Some things are more important than others in life and the same can be made for positions on a football field. Simply put, some positions are more important than others.
Everyone should agree that quarterback is the most important position. Then you have the protector of the quarterback, which is the left tackle. While all other positions on the offense are also important, you can make a case that these two are the most important. Just look at what the best quarterbacks and left tackles make per season in comparison to some of the other “less” important positions, although you can make a valid argument that the big play wide receivers are right up there, too.
Defensively, in the NFL today you need to get to the quarterback and be able to cover his receivers. The men who can generate consistent pressure and get the sacks are paid handsomely. The same applies to the shut down type of corners. While I’m not going to argue that the run stuffing interior defensive linemen aren’t important, it’s interesting to see how they are valued by teams in terms of compensation and it’s quite clear who has been shown the money.
If you are a team who can realistically dream of playing in the Super Bowl in New Jersey next year and if you have a need to improve your pass rush, you should consider John Abraham. Even if you have a decent pass rush, it could always be better. Coaches always talk about how you can never have too many good pass rushers so if you have the salary cap space available, then Abraham should be a target.
If you are a general manager who must win in 2013 or lose your job, you should also consider Abraham.
Abraham has played in at least 15 games per season since 2007. His lowest season sack total in the past three years is when he recorded “only” 9.5 in 2011. He has also recorded at least 9.5 sacks in nine of the past 12 years.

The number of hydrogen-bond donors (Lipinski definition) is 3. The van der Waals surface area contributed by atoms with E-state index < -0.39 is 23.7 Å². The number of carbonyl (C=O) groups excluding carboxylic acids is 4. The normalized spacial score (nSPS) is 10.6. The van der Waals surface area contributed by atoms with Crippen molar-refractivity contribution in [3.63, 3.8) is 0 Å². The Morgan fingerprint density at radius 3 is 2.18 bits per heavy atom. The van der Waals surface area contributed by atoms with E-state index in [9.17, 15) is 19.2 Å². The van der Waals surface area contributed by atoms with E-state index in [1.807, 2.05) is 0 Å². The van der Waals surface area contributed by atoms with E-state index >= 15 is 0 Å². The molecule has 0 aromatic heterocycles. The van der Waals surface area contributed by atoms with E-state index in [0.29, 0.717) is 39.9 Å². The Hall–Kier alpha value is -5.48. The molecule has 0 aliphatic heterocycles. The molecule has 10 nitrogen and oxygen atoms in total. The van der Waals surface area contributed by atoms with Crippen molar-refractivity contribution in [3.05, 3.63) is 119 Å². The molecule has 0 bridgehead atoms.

While he will be 35 years of age when the season starts, he shows no immediate signs of slowing down. On one hand, I can see why some teams would be hesitant to sign Abraham due to his age.
On the other hand, how often is there a proven sack machine available in free agency who will not require a long term contract for megabucks? While a 27-year-old Paul Kruger was able to turn his nine sack season into over $40 million in five years you won’t have to break the bank with Abraham in terms of years and dollars per season.
If you’re a team on the cusp of a potentially Super season then signing Abraham makes sense.
One team that immediately comes to mind is the Seattle Seahawks. One can say they have made valuable additions by signing players such as Cliff Avril, Michael Bennett and Tony McDaniel, but you can also question if those additions improve them for 2013, since they have lost Jason Jones, Alan Branch and potentially Chris Clemons. After suffering an ACL tear in January you can legitimately question if Clemons will be able to play at a high level when he does return to action. If he can’t, the Seahawks won’t have sufficiently upgraded its pass rush which was the weak link on the team last year, too.
If you’re someone who needs to win this upcoming season to save his job, it should be a no-brainer to have Abraham on your radar. If I were Jim Schwartz of the Detroit Lions, I would push my superiors hard for Abraham.
The Lions definitely have some superior star power at several key positions, but if Schwartz suffers through another campaign like he did in 2012, then it will be someone different who will coach Matthew Stafford and superstars like Calvin Johnson and Ndamukong Suh in 2014. The Lions are a 4-12 team who could easily challenge for the Super Bowl if they can add a few missing pieces. Schwartz is also one sub par season from seeking employment elsewhere. A high quality performer like Abraham at a discounted price would make sense, and potentially years, for Schwartz as well.
Whoever signs Abraham for 2013 will have gotten a good bang for their buck when it’s all said and done.